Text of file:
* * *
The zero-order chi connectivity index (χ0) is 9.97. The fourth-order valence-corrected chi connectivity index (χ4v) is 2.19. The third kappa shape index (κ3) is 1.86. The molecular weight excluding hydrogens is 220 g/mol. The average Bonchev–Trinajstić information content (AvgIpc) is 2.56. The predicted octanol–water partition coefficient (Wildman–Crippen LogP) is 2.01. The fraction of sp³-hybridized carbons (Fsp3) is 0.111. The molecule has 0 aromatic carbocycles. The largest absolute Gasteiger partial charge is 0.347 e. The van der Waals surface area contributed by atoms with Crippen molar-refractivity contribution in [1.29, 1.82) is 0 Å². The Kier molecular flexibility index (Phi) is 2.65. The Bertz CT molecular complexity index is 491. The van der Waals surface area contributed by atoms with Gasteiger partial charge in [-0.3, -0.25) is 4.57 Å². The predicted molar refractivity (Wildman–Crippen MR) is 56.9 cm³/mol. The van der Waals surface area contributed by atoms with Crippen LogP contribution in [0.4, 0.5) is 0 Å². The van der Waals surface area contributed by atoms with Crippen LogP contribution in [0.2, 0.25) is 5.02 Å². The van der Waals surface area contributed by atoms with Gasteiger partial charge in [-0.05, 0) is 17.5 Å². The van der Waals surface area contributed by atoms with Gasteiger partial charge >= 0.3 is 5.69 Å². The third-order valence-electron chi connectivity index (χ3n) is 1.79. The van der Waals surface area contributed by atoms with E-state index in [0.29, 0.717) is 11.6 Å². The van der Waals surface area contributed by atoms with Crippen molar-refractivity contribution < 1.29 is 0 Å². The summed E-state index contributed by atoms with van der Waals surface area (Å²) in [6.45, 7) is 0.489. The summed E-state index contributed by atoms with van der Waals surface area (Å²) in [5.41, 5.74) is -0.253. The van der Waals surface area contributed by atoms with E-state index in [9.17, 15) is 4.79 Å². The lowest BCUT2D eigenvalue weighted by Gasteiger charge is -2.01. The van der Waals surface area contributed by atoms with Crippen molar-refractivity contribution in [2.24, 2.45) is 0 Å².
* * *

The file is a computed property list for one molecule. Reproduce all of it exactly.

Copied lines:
The zero-order chi connectivity index (χ0) is 9.97. The fourth-order valence-corrected chi connectivity index (χ4v) is 2.19. The third kappa shape index (κ3) is 1.86. The molecular weight excluding hydrogens is 220 g/mol. The average Bonchev–Trinajstić information content (AvgIpc) is 2.56. The predicted octanol–water partition coefficient (Wildman–Crippen LogP) is 2.01. The fraction of sp³-hybridized carbons (Fsp3) is 0.111. The molecule has 0 aromatic carbocycles. The largest absolute Gasteiger partial charge is 0.347 e. The van der Waals surface area contributed by atoms with Crippen molar-refractivity contribution in [1.29, 1.82) is 0 Å². The Kier molecular flexibility index (Phi) is 2.65. The Bertz CT molecular complexity index is 491. The van der Waals surface area contributed by atoms with Gasteiger partial charge in [-0.3, -0.25) is 4.57 Å². The predicted molar refractivity (Wildman–Crippen MR) is 56.9 cm³/mol. The van der Waals surface area contributed by atoms with Crippen LogP contribution in [0.4, 0.5) is 0 Å². The van der Waals surface area contributed by atoms with Crippen LogP contribution in [0.2, 0.25) is 5.02 Å². The van der Waals surface area contributed by atoms with Gasteiger partial charge in [-0.05, 0) is 17.5 Å². The van der Waals surface area contributed by atoms with Gasteiger partial charge >= 0.3 is 5.69 Å². The third-order valence-electron chi connectivity index (χ3n) is 1.79. The van der Waals surface area contributed by atoms with E-state index in [0.29, 0.717) is 11.6 Å². The van der Waals surface area contributed by atoms with Crippen molar-refractivity contribution < 1.29 is 0 Å². The summed E-state index contributed by atoms with van der Waals surface area (Å²) in [6.45, 7) is 0.489. The summed E-state index contributed by atoms with van der Waals surface area (Å²) in [5.41, 5.74) is -0.253. The van der Waals surface area contributed by atoms with E-state index in [9.17, 15) is 4.79 Å². The lowest BCUT2D eigenvalue weighted by Gasteiger charge is -2.01. The van der Waals surface area contributed by atoms with Crippen molar-refractivity contribution in [2.24, 2.45) is 0 Å².